Dad’s 45s, Part 11: 60s Miscellanea

I got almost to the end of this journey before I came to a set of records with no obvious theme to impose upon them. So let’s just take a look at a (very) disparate collection of five cuts that essentially span the entire 1960s.

Hayley Mills, “Let’s Get Together” (#8, October 1961)

Sometime in the first half of the 1970s I saw The Parent Trap on television and instantly started crushing on Hayley Mills. That said, “Let’s Get Together” isn’t a great single (one reason is that Mills doesn’t have too much of a voice). Yet, two things still happened: 1) it got propelled into the Top 10, and 2) my father was compelled to purchase it.

Henry Mancini, “Moon River” (#11, December 1961; #32, May 1962)

Jerry Butler had a version of “Moon River” that also peaked at #11, two weeks prior to Mancini making it there on Christmas weekend of 1961. It won an Oscar for Best Original Song, in addition to Song and Record of the Year at the Grammys–I guess all that hardware led to a re-release the following spring.

It’s one of those songs that takes me back to a very young age; for whatever reason, it evokes a feeling of wistfulness, I assume for days long gone.

Marv Johnson, “I Love the Way You Love” (#9, April 1960)

Produced and co-written by Berry Gordy, Jr. A very nice piece; has a Sam Cooke feel to me. It was Johnson’s second and last Top 10 hit. He died of a stroke at age 54 in May 1993.

Donovan, “Atlantis” (#7, May 1969)

Dad has managed to surprise me over and again as I’ve listened to the songs in his stash of 45s, and he’s done it one more time here. “Atlantis” is an odd duck, with a long spoken intro leading in to a repetitive chorus. I’m guessing it’s the only U.S. Top 10 hit to feature the phrase “antediluvian baby.”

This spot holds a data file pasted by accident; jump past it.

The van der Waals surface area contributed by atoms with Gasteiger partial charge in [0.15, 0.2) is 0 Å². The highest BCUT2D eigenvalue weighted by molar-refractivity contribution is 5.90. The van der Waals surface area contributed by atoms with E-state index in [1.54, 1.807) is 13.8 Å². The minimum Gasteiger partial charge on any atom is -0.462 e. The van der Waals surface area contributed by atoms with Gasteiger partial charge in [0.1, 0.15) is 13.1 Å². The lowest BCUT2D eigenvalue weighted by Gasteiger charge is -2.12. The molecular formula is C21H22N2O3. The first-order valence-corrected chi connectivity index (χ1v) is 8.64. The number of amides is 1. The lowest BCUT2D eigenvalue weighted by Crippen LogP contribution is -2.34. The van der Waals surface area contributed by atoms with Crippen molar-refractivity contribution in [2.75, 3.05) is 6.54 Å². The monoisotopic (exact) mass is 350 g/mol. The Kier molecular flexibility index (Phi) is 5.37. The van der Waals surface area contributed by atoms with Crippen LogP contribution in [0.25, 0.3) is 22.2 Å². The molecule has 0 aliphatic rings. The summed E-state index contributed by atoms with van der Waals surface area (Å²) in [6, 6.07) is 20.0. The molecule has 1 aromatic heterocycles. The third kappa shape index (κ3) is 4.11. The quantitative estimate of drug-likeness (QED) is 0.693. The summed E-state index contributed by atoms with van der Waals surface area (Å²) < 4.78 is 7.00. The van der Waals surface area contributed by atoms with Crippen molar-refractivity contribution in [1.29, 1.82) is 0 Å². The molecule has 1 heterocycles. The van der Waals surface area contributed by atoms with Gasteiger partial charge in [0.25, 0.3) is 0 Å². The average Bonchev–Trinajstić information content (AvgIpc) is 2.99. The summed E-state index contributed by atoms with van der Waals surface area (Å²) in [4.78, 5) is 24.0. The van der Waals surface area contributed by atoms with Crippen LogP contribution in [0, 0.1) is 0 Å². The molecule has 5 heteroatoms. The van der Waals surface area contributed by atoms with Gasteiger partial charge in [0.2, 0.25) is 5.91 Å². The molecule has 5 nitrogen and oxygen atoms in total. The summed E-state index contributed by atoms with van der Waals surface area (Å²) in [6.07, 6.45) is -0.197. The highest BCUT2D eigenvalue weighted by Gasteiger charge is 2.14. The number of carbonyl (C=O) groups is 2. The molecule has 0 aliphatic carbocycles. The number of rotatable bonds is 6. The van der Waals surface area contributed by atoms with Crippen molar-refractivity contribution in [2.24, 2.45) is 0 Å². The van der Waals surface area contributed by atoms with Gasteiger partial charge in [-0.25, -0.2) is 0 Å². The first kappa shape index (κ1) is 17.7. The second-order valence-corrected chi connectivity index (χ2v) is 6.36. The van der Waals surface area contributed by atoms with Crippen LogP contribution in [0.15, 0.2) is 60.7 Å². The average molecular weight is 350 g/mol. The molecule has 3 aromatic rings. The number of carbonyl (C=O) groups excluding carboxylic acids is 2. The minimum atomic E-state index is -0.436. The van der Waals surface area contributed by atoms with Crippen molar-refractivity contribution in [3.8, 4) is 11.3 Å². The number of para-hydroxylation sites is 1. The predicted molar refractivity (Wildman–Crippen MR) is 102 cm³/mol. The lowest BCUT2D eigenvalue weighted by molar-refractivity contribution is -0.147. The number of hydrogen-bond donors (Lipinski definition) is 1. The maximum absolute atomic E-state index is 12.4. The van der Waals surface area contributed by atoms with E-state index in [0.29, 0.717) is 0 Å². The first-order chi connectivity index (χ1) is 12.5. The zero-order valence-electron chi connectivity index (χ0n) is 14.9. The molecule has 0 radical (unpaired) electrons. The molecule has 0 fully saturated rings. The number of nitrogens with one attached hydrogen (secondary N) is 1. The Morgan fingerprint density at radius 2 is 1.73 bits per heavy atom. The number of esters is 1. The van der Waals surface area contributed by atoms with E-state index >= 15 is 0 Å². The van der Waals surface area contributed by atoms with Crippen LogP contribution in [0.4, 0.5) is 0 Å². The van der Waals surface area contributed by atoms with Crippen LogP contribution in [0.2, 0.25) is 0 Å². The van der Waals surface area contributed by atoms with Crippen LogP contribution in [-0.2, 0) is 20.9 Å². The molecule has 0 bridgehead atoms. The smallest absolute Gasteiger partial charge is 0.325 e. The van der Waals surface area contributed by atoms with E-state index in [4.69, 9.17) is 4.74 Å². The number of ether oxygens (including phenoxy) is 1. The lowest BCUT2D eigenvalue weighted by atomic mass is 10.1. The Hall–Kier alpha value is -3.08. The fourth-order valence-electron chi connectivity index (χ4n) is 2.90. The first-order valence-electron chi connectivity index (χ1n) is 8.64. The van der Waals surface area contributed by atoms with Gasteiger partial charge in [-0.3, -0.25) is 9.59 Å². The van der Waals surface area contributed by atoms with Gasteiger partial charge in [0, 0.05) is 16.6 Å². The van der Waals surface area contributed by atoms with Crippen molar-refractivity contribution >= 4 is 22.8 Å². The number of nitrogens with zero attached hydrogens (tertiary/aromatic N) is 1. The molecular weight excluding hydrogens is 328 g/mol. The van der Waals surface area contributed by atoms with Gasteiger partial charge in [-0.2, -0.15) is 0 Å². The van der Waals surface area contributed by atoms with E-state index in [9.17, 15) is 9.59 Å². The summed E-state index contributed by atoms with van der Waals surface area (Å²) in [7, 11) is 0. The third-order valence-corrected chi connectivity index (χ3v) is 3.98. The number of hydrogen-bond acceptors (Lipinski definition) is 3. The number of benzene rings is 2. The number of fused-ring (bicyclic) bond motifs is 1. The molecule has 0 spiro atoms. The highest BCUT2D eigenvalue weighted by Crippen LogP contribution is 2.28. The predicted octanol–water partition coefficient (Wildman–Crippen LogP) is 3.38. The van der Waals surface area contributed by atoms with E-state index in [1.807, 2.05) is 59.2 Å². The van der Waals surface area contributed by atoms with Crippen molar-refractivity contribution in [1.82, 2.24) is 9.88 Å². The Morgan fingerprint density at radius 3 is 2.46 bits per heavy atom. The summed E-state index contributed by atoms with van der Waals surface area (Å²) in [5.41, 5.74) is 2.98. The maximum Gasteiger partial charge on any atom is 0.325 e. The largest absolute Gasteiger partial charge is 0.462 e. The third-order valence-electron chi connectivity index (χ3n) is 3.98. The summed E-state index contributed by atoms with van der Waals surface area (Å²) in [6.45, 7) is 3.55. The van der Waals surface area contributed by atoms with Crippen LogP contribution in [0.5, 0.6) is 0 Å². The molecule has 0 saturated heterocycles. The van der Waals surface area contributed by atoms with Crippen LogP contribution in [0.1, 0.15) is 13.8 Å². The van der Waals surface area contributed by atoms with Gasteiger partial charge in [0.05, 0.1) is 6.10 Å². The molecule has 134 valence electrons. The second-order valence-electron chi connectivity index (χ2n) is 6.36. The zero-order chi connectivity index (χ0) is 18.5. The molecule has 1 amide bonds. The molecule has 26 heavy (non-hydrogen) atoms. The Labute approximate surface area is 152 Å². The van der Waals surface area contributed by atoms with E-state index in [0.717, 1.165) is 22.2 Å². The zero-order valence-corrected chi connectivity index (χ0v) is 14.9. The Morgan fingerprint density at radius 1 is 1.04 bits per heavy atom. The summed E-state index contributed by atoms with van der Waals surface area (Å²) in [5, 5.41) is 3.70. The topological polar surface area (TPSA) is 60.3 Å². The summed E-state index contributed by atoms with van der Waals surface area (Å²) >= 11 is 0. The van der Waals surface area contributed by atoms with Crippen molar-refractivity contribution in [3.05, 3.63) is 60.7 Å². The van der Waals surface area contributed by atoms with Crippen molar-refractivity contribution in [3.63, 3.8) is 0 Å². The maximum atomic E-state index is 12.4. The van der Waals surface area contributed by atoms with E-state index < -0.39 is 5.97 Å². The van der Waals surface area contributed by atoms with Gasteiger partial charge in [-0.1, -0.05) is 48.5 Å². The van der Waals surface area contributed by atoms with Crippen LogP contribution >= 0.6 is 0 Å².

It was originally the B-side: “To Susan on the West Coast Waiting,” an anti-war song told from the point of view of a Vietnam soldier writing home to his girlfriend, made #35 a few weeks before “Atlantis” rose from the depths.

Barry McGuire, “Eve of Destruction” (#1, September 1965)

Speaking of protest songs…

Dad was too old to have worried about being drafted for Vietnam (he turned 33 in the middle of 1964). While I don’t recall having many general conversations with him about war, my overall sense is he was more peacenik than hawk; the presence of “Eve of Destruction” here lends credence to that thought. The sleeve suggests he bought this a few years after it was a hit, though.

Modern Rock Tracks, 4/6/91

This marks the second anniversary of my dives into the increasingly influential world of alternative music as it unfolded thirty years ago. Grunge is creeping closer to the horizon, but there are still a few more episodes of MRT to go before that tsunami hits.

As for my April 1991: I was in my last semester of grad school teaching (had the good fortune that my advisor could support me via a grant for the final year). Otherwise I was making strides on my dissertation and playing too much bridge; at the end of the month, Mark L, Milind, Chris, and I spent a weekend in Peoria qualifying for a July trip to the summer nationals in Vegas.

29. Eleventh Dream Day, “Rose of Jericho”
Chicago bands often garnered attention in the record stores of Champaign-Urbana, so I was a little familiar with this band. They’d gotten a major-label deal following their epicly-titled, breakout indie 1988 release Prairie School Freakout, but were unable to parlay that into significant sales in three tries on Atlantic. “Rose of Jericho” was their second and last time on the Modern Rock Chart; it had already topped out at #27.